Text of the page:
Why Things Are the Way They Are
This fascinating book explains why the materials we can see and touch behave as they do. In a completely nontechnical style, using only basic arithmetic, the author explains how the properties of materials result from the way they are composed of atoms and why it is they have the properties they do: for example, why copper and rubies are colored, why metals conduct heat better than glass, why magnets attract an iron nail but not a brass pin, and how superconductors are able to conduct electricity without resistance. The book is intended for general readers, and uses mainly words, pictures and analogies, with only a minimum of very simple mathematics. The author explains how it is possible to understand the basic properties of matter, and translates the technical jargon of physics into a language that can be understood by anyone with an interest in science who wants to know why the world around us behaves in the way that it does.
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PARTICLES AND WAVES
THE QUANTUM MECHANICAL CRYSTAL
COPPER WIRES AND GLASS RODS
SILVER SPOONS AND PLASTIC SPOONS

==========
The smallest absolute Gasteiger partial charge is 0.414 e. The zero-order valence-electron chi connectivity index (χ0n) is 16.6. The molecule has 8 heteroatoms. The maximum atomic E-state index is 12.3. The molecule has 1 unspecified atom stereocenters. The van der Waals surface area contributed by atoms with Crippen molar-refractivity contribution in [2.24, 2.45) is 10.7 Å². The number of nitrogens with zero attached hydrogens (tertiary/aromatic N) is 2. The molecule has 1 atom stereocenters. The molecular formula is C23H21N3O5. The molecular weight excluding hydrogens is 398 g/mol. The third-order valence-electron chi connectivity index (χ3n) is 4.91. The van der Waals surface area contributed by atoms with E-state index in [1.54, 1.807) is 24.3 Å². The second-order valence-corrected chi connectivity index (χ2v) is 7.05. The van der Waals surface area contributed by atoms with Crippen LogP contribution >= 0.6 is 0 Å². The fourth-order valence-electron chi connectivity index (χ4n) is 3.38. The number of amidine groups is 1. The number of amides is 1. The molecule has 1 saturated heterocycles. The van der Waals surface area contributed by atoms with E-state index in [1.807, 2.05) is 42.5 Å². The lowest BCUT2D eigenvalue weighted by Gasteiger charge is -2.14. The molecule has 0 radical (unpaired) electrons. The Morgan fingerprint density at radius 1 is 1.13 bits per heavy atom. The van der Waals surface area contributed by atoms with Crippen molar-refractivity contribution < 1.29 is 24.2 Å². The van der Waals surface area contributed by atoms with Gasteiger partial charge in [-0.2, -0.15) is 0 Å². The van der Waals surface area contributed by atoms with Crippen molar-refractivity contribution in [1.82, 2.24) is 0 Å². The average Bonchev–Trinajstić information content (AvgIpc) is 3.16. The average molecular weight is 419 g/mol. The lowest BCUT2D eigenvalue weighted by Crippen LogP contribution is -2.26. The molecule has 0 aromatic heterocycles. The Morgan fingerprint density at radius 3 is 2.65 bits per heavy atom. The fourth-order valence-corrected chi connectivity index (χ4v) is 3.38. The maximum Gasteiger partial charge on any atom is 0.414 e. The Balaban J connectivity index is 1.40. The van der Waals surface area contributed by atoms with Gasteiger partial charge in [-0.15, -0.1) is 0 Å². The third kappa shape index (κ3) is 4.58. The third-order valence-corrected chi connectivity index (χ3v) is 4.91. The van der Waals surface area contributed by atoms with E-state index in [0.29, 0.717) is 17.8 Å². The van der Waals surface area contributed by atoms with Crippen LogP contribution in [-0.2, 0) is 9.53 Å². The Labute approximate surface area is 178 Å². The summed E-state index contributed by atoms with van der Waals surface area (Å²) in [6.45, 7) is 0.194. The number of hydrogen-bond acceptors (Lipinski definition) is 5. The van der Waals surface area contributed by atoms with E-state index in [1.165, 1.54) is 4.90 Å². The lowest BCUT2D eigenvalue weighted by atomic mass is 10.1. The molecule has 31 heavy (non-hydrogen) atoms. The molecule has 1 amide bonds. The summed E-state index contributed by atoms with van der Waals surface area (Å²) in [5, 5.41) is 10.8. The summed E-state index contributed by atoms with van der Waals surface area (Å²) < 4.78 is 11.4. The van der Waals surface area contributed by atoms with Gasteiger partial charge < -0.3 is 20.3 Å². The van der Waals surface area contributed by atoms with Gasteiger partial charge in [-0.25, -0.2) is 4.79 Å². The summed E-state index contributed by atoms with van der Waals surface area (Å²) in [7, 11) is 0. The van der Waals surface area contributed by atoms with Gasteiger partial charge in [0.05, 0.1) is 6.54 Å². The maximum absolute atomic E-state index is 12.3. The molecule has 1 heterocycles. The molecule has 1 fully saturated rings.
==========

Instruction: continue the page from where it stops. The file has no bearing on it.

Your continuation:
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absolute zero alloy amplitude angstrom angular momentum ANSWER atoms bosons called centimetre chapter Cooper pair copper cosmological principle crystal denote described direction distance distribution elec electric charge electric current electric field electrical resistance electromagnetic waves electrons electrons and holes empty energy bands energy gap energy levels equal exactly example Fermi energy Fermi surface fermions ferromagnetic FIGURE flow force frequency glass higher energy hydrogen atom increases inside insulator ions isolated atom kinetic energy labelled large number light look lower band magnetic field magnetic moment magnitude mass material metal molecules motion moving neutrons nucleus number of electrons occupied oscillating particles phonons physicist picture positions potential energy produce properties proton quantized quantum mechanics quantum numbers result rotation semiconductor shown in fig shows silicon silver solid space specific heat speed superconducting temperature thermal energy velocity vibrations voltage wave function wave number wave vector wave-particle duality wavelength wire